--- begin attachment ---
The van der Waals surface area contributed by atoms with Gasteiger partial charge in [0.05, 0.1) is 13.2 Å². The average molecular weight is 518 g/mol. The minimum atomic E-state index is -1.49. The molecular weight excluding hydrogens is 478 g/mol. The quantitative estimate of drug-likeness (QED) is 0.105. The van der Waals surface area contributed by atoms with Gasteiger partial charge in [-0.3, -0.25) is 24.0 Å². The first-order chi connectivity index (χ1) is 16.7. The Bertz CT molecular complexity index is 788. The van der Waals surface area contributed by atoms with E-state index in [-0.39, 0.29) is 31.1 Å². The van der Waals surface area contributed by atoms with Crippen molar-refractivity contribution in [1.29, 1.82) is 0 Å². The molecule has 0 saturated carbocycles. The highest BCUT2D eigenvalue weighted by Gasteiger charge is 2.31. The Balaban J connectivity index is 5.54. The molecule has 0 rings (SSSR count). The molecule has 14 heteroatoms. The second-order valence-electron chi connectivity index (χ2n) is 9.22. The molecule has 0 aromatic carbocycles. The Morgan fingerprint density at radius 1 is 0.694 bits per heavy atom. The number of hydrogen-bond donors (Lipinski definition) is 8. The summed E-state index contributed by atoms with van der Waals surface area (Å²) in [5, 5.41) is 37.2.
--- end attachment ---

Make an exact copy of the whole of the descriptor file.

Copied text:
The van der Waals surface area contributed by atoms with Gasteiger partial charge in [0.05, 0.1) is 13.2 Å². The average molecular weight is 518 g/mol. The minimum atomic E-state index is -1.49. The molecular weight excluding hydrogens is 478 g/mol. The quantitative estimate of drug-likeness (QED) is 0.105. The van der Waals surface area contributed by atoms with Gasteiger partial charge in [-0.3, -0.25) is 24.0 Å². The first-order chi connectivity index (χ1) is 16.7. The Bertz CT molecular complexity index is 788. The van der Waals surface area contributed by atoms with E-state index in [-0.39, 0.29) is 31.1 Å². The van der Waals surface area contributed by atoms with Crippen molar-refractivity contribution in [1.29, 1.82) is 0 Å². The molecule has 0 saturated carbocycles. The highest BCUT2D eigenvalue weighted by Gasteiger charge is 2.31. The Balaban J connectivity index is 5.54. The molecule has 0 rings (SSSR count). The molecule has 14 heteroatoms. The second-order valence-electron chi connectivity index (χ2n) is 9.22. The molecule has 0 aromatic carbocycles. The Morgan fingerprint density at radius 1 is 0.694 bits per heavy atom. The number of hydrogen-bond donors (Lipinski definition) is 8. The summed E-state index contributed by atoms with van der Waals surface area (Å²) in [5, 5.41) is 37.2.